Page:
Offline Branding in the Digital Age

Business and economic outlook

Offline Branding in the Digital Age

In a highly competitive business world, organisations face several challenges in their quest for customers’ attention. Business to business (B2B) and business to consumers (B2C) companies are exposed to a plethora of stimulating awareness methods in order to fight for a lasting footprint in the consumer’s mind. Different channels used by marketers range from digital strategic tools to traditional or offline tactics, and some organisations have blended the two in an attempt to have a mixed strategic tactic. However, there are postulations and arguments that the world is going digital, and therefore, all brands should embrace the digital revolution to achieve their marketing aims. This hypothesis is hinged on the postulation that the world is going paperless and offline activities will be completely erased. But the question that needs urgent attention in the digital era where everything seems to be controlled by the internet of things (IoT) is simple. Will the world ever go offline?

Savvy marketers are aware of the danger of relying on just one approach to achieve their marketing objectives. The most effective marketing campaigns, in recent times, are not the ones that require huge financial investment or have gone digital, rather, they are the ones that are borne out of thorough marketing research of the target audience and channels through which they can be reached. Marketing campaigns across the world have focused on the unique characteristics of their target audience and have gone on to direct their campaign messages to suit them.

The Nigerian environment has taken a new dimension with the penetration of the internet, and the statistics are becoming overwhelming. In 2015, about 51% of Nigerians used the internet leaving approximately 49% of non-internet users exposed to only offline advertisements. The difficulty surrounding offline marketing has been that it is not measurable and its results cannot be quantified, but even digital marketers know that the Pay-Per-Click (PPC) model adopted by online companies cannot also be quantified. For instance, not all clicks to the website translate to actual purchase, and although, measuring these two marketing constructs seems difficult, it is seemingly advisable to say that offline marketing strategies are a good way of backing up online marketing plans in order to increase brand awareness.

Unlike the online marketing platform where there are dialogue and engagement between consumers and marketers, traditional marketing is often considered a one-way communication channel. Consumers are talked to without feedback and the impression created within the little seconds the advertisement is sighted is expected to last for a long period, moving from sensory memory to the consumers’ short term memory. Therefore, it is expected that creativity is used in crafting compelling ads to facilitate and compel consumers’ senses to pay attention to the ads.  For example, billboards advertising a specific brand will need to use a variety of techniques to capture consumers’ attention within the limited space on the board. They will need to include the name of the brand, the advantages of using the brand and probably the brand ambassador whose attestation to the brand efficacy will stimulate consumers’ interest.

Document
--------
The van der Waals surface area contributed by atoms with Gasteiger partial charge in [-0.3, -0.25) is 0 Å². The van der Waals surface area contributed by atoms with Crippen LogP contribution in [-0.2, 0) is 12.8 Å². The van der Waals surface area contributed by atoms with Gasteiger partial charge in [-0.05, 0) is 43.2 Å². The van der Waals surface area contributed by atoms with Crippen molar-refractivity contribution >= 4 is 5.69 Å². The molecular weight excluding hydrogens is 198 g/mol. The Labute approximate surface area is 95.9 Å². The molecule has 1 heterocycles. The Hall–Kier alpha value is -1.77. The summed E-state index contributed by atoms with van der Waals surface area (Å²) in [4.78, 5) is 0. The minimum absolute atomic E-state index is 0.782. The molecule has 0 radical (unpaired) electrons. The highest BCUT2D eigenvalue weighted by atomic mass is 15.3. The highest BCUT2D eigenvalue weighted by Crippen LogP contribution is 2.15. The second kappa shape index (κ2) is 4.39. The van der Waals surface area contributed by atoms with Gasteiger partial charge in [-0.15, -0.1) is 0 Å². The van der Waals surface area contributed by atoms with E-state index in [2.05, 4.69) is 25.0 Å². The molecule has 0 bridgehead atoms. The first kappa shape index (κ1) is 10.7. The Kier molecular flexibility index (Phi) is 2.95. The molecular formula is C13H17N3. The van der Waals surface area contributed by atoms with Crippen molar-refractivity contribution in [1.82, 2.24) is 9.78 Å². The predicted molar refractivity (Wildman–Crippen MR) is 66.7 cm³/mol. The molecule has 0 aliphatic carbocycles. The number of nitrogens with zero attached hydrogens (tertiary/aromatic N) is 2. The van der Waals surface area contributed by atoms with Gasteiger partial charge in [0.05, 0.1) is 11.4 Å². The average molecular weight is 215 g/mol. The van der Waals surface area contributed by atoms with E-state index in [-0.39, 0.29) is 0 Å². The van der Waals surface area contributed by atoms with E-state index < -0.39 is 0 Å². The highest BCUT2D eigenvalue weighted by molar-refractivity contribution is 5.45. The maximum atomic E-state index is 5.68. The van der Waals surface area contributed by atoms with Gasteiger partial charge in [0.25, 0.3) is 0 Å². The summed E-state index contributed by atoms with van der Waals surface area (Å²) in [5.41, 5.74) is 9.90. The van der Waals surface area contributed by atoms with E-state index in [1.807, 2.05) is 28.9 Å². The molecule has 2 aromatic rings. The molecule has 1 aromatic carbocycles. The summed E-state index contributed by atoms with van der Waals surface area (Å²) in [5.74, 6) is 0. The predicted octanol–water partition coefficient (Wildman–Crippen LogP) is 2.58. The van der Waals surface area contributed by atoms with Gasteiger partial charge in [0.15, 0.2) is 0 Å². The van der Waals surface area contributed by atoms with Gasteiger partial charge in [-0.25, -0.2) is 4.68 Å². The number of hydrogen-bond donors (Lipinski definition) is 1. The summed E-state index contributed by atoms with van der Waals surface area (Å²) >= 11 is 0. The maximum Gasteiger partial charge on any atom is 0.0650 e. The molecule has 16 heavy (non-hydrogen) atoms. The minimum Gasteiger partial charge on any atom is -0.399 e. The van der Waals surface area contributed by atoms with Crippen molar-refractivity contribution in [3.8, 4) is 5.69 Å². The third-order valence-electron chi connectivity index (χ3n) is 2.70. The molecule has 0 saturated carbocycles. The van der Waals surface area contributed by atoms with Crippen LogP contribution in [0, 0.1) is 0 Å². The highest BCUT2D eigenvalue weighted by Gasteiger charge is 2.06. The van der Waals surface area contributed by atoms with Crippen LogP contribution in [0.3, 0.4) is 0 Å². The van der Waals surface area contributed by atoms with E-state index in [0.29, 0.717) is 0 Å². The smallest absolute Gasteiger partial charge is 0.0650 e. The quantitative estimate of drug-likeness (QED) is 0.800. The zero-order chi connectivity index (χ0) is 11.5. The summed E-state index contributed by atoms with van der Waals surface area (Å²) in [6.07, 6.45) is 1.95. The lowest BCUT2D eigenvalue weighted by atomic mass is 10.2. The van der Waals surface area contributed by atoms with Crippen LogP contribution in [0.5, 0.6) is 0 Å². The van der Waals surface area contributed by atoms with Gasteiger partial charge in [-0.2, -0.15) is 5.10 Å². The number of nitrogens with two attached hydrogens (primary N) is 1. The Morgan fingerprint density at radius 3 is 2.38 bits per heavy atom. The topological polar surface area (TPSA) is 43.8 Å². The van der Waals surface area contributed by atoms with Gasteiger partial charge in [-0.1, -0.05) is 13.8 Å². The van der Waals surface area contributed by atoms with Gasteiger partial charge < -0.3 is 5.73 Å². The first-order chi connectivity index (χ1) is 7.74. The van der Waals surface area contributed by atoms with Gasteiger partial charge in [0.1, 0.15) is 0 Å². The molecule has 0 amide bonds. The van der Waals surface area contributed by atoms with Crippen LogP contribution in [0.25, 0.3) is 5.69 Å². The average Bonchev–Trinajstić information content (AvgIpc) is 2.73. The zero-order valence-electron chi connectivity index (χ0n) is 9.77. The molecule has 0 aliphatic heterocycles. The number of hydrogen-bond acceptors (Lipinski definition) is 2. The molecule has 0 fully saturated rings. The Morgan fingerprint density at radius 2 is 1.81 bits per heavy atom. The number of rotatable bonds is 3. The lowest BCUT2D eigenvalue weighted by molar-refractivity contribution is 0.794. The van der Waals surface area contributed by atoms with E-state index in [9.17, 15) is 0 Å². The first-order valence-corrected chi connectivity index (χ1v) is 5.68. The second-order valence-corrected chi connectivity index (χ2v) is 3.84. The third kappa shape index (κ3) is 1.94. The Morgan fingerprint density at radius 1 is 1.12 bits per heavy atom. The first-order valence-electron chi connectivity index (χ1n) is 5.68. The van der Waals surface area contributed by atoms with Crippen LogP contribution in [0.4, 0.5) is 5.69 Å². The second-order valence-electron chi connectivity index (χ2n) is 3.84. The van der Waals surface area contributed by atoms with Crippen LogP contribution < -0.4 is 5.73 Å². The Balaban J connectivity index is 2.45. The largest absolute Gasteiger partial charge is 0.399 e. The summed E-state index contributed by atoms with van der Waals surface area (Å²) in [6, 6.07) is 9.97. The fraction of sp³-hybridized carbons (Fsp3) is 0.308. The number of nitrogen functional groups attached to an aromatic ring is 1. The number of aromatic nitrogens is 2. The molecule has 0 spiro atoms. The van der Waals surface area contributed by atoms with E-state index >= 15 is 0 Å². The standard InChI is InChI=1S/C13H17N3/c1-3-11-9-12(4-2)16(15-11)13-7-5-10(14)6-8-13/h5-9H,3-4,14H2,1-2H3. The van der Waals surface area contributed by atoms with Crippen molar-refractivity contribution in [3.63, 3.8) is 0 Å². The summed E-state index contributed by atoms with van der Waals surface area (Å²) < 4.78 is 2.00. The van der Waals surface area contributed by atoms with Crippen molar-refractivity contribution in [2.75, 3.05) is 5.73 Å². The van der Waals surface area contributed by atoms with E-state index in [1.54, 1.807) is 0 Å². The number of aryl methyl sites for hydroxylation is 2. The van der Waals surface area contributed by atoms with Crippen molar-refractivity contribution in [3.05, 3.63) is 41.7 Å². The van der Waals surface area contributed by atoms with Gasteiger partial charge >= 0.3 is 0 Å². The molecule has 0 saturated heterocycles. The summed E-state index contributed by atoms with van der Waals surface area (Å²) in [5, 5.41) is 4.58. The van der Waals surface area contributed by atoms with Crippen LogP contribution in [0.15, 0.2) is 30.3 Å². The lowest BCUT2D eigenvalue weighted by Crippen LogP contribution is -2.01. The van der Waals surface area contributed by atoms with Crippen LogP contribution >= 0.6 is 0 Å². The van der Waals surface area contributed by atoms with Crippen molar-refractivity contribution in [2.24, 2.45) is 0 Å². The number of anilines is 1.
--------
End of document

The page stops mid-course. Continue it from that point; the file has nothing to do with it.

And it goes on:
The ironical challenge in this digital age is not to advocate for the final write-off of offline or traditional advertising techniques. It should be about findings ways to incorporate digital and traditional techniques in a bid to find a common ground for inclusive reach for consumers who are still at the bottom of the technological pyramid and also to extend the lifespan of a marketing campaign beyond the computer screens. A typical example is mobile (car) branding which may be a reminder channel to consumers that have once seen the brand online or may be an opportunity for first-time consumers to have a glimpse of the brand’s totality at a glance. The digital era should be a time to have reflective measures that will enhance both traditional and digital integration.

A brand whose total focus is on online branding may be successful. Also, brands with a full focus on offline branding may be profitable. But a brand with a holistic approach that combines both digital and offline branding techniques will have an edge. To illustrate this, a technologically-advanced Chief Executive Officer of a company can ensure that all business cards (offline technique) of the organisation have in-built Quick Response (QR) codes (online technique), such that anyone in possession of the card will gain online access to information that is meant to stimulate purchase intention of the company’s products and/or services.

Offline branding is not dead yet, and the benefits for organisations are limitless. For overall and competitive marketing campaigns, combining traditional and digital strategies will be a useful tool for organisations to boost their brand visibility. Competing in the digital era requires strategic moves that will place organisations ahead of their competitors.  To this end, it is recommended that organisations should not ignore offline branding in the digital age.


What marketing techniques have proven most effective for your organisation?

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